How do I make my baby’s brain bigger?

December 31, 2013 12:00 AM by

There are a lot of factors to consider when you're dealing with new born preparation, from the diapers to the crib to the toys and much more. However, the most important aspects that mothers are concerned with aren't physical – it's mental. 

Every parent wants their kids to be geniuses, and mothers want to give their children a head start. So how do you go about making your baby's brain bigger? A study conducted by the University of Montreal and presented at the Society for Neuroscience annual meeting revealed that you can promote healthy brain activity before your kids are born – with exercise!

Assessing the results
Whether you're a first time mother or have had kids before, you're aware of the difficulties of exercising while pregnant. Between the belly and the limited mobility, it can be tempting to remain sedentary. However, with the promising new results of the study, you may find more inspiration to get up and start exercising. In this study, healthy pregnant women in their first trimester were chosen to participate. One group was asked to exercise for at least 20 minutes three times a week, while the other was asked to remain sedentary. Those who exercised were asked to exercise moderately – on a scale of exertion from one to 10, the women were asked to work out at a range of about 6. Notably, most of the women decided to walk or jog for their exercise regimen. 

When the children were born, researchers asked the mothers to return. The researchers placed a number of electrodes on the babies' heads while they slept, allowing them to measure the infants' brain activity. A series of sounds were then played, a mixture of low and soft sounds and mildly jarring unfamiliar sounds. According to the lead researcher, Elise Labonte-LeMoyne, Ph.D., the infants' brains would exhibit spikes. High spikes were associated with immature brains. She noted that the spikes in brain activity would disappear when the babies were about 4 months old.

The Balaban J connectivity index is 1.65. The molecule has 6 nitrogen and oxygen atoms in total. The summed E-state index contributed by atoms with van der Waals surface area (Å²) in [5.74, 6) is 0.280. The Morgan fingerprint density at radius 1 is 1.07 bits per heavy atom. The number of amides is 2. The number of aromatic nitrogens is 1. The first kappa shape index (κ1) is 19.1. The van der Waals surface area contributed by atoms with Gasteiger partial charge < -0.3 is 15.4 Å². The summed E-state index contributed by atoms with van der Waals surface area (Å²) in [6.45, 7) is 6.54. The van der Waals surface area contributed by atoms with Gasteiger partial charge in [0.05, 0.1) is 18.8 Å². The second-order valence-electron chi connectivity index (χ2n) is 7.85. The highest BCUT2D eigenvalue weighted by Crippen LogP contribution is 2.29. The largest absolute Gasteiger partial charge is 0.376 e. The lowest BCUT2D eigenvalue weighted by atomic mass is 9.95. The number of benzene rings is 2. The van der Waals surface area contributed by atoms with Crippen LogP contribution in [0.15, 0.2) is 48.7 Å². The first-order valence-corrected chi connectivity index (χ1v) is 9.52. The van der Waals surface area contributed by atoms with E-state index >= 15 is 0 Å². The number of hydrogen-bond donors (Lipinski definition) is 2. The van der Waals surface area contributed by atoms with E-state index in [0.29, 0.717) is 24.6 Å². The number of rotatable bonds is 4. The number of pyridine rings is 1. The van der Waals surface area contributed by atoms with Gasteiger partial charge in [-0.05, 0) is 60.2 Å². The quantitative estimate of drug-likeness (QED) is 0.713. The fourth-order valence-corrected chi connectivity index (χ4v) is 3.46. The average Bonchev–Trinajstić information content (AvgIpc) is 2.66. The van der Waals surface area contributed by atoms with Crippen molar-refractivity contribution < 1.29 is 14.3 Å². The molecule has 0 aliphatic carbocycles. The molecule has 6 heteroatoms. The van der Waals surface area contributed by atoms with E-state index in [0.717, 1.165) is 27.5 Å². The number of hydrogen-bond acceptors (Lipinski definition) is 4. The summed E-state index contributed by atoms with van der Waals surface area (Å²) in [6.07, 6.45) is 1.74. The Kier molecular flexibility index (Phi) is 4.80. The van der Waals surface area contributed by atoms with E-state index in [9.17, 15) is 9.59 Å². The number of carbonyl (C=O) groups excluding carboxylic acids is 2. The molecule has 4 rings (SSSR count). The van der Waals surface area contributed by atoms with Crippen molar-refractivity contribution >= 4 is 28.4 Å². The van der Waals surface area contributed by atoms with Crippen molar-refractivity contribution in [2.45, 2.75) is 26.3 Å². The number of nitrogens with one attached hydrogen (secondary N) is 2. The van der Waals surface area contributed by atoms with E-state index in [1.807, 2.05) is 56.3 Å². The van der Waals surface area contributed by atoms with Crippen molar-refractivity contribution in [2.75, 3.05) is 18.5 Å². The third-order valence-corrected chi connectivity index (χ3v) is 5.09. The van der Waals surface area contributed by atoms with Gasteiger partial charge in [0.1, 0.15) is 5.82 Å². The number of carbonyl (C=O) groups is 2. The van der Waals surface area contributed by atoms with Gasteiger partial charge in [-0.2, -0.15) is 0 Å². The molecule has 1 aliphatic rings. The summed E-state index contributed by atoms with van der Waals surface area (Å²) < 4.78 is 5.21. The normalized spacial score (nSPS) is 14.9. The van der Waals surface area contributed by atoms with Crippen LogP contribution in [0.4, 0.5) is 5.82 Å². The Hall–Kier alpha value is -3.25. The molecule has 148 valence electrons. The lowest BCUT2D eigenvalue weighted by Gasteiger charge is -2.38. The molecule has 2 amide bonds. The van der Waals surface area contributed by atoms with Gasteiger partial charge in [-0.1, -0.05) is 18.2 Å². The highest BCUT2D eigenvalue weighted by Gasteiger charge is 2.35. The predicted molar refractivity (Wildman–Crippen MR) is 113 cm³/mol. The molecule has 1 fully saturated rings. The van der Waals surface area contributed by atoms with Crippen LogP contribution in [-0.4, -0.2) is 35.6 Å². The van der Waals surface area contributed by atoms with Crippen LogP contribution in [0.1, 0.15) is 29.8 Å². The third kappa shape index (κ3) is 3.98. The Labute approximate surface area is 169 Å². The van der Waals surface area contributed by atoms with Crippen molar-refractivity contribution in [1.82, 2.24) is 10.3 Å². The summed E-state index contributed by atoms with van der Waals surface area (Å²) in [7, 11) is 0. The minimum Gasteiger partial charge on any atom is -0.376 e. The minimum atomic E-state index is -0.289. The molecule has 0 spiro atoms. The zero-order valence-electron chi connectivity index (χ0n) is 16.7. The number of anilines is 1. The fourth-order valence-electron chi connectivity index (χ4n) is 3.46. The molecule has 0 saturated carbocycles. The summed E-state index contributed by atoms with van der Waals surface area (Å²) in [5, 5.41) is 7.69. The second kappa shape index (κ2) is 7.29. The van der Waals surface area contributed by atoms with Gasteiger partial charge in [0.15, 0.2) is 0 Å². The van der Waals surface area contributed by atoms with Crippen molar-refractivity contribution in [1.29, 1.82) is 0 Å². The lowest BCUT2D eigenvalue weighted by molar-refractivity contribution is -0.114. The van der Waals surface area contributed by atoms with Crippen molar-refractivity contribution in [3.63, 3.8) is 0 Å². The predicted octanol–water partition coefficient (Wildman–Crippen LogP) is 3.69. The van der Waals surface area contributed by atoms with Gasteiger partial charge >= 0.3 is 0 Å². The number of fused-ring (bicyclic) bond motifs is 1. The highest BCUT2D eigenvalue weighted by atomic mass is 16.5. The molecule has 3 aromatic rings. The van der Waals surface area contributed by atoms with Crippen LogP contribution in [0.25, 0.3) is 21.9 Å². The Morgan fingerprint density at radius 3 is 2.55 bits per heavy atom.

Here's the interesting part – the spikes were less pronounced in the brains of the babies whose mothers had been part of the exercise group. As such, you might want to think about donning your most chic maternity clothes appropriate for exercising and head outside for a nice walk or jog. 

Exercise for both parties
Though the effects of exercise on an unborn child are only theoretical and have yet to be proven to be a lasting benefit as the children age, there are still many benefits in exercising that will promote both your and the baby's health. The study pointed out that mothers and their unborn children are connected on a deeply physiological level. Labonte-LeMoyne admitted that though mothers' brains are not connected with their unborn children's, their circulation systems are joined. Therefore, a range of chemicals related to brain health may carry into the bloodstream and pass on to the children.

For now, these findings are a great reminder of how intricately and deeply connected mothers are with their children. Exercise has never been a bad practice, so consider taking up a few easy routines that will fit into your schedule. Getting into a healthy routine now can make it easier to jump back into once the child is born. Starting an exercise regimen while you're pregnant may help your kids while they're in the womb, but being able to continue it after they grow up can ensure that you promote a healthy lifestyle that they'll want to pick up as they grow up.

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